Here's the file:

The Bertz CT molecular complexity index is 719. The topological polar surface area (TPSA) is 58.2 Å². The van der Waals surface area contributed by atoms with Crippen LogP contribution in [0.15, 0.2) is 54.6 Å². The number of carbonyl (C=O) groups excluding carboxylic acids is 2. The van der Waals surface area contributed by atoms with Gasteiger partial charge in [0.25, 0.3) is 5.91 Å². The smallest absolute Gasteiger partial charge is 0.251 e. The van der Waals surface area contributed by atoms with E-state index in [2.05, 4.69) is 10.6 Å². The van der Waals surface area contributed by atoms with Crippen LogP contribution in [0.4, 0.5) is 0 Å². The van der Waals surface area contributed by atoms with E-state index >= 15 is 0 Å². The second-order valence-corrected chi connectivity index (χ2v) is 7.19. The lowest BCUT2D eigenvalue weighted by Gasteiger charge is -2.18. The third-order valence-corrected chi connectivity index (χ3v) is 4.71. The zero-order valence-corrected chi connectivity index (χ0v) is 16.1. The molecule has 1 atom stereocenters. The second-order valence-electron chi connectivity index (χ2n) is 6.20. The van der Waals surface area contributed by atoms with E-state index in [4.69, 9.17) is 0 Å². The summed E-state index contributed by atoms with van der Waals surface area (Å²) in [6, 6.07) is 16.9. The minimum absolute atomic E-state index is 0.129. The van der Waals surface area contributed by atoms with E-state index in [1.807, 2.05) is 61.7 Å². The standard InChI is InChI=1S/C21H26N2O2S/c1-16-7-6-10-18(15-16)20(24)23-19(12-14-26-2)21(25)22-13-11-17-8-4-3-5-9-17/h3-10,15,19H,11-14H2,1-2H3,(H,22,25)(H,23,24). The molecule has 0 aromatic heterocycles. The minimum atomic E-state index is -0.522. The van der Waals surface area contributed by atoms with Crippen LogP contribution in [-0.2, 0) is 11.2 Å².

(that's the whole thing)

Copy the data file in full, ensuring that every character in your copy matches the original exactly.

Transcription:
The Bertz CT molecular complexity index is 719. The topological polar surface area (TPSA) is 58.2 Å². The van der Waals surface area contributed by atoms with Crippen LogP contribution in [0.15, 0.2) is 54.6 Å². The number of carbonyl (C=O) groups excluding carboxylic acids is 2. The van der Waals surface area contributed by atoms with Gasteiger partial charge in [0.25, 0.3) is 5.91 Å². The smallest absolute Gasteiger partial charge is 0.251 e. The van der Waals surface area contributed by atoms with E-state index in [2.05, 4.69) is 10.6 Å². The van der Waals surface area contributed by atoms with Crippen LogP contribution in [0.4, 0.5) is 0 Å². The van der Waals surface area contributed by atoms with E-state index >= 15 is 0 Å². The second-order valence-corrected chi connectivity index (χ2v) is 7.19. The lowest BCUT2D eigenvalue weighted by Gasteiger charge is -2.18. The third-order valence-corrected chi connectivity index (χ3v) is 4.71. The zero-order valence-corrected chi connectivity index (χ0v) is 16.1. The molecule has 1 atom stereocenters. The second-order valence-electron chi connectivity index (χ2n) is 6.20. The van der Waals surface area contributed by atoms with E-state index in [4.69, 9.17) is 0 Å². The summed E-state index contributed by atoms with van der Waals surface area (Å²) in [6, 6.07) is 16.9. The minimum absolute atomic E-state index is 0.129. The van der Waals surface area contributed by atoms with E-state index in [1.807, 2.05) is 61.7 Å². The standard InChI is InChI=1S/C21H26N2O2S/c1-16-7-6-10-18(15-16)20(24)23-19(12-14-26-2)21(25)22-13-11-17-8-4-3-5-9-17/h3-10,15,19H,11-14H2,1-2H3,(H,22,25)(H,23,24). The molecule has 0 aromatic heterocycles. The minimum atomic E-state index is -0.522. The van der Waals surface area contributed by atoms with Crippen LogP contribution in [-0.2, 0) is 11.2 Å².